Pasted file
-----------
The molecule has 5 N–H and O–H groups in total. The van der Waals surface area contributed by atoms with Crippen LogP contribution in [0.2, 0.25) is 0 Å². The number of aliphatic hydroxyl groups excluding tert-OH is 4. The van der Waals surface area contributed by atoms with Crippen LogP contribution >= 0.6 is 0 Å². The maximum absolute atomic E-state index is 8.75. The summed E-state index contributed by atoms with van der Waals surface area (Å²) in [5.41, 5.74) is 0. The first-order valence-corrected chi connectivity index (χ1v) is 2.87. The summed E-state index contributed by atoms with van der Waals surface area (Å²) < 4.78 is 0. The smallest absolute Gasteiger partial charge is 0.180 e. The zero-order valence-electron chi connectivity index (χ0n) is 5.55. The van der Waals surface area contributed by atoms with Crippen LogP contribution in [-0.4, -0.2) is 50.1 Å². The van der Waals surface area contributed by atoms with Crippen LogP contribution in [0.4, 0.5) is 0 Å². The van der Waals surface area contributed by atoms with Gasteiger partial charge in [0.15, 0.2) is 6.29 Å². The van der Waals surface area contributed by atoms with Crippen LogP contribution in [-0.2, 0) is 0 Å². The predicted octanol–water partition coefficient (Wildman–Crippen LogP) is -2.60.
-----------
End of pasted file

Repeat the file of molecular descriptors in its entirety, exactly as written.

The molecule has 5 N–H and O–H groups in total. The van der Waals surface area contributed by atoms with Crippen LogP contribution in [0.2, 0.25) is 0 Å². The number of aliphatic hydroxyl groups excluding tert-OH is 4. The van der Waals surface area contributed by atoms with Crippen LogP contribution >= 0.6 is 0 Å². The maximum absolute atomic E-state index is 8.75. The summed E-state index contributed by atoms with van der Waals surface area (Å²) in [5.41, 5.74) is 0. The first-order valence-corrected chi connectivity index (χ1v) is 2.87. The summed E-state index contributed by atoms with van der Waals surface area (Å²) < 4.78 is 0. The smallest absolute Gasteiger partial charge is 0.180 e. The zero-order valence-electron chi connectivity index (χ0n) is 5.55. The van der Waals surface area contributed by atoms with Crippen LogP contribution in [-0.4, -0.2) is 50.1 Å². The van der Waals surface area contributed by atoms with Crippen LogP contribution in [0.4, 0.5) is 0 Å². The van der Waals surface area contributed by atoms with Gasteiger partial charge in [0.15, 0.2) is 6.29 Å². The van der Waals surface area contributed by atoms with Crippen LogP contribution in [-0.2, 0) is 0 Å². The predicted octanol–water partition coefficient (Wildman–Crippen LogP) is -2.60.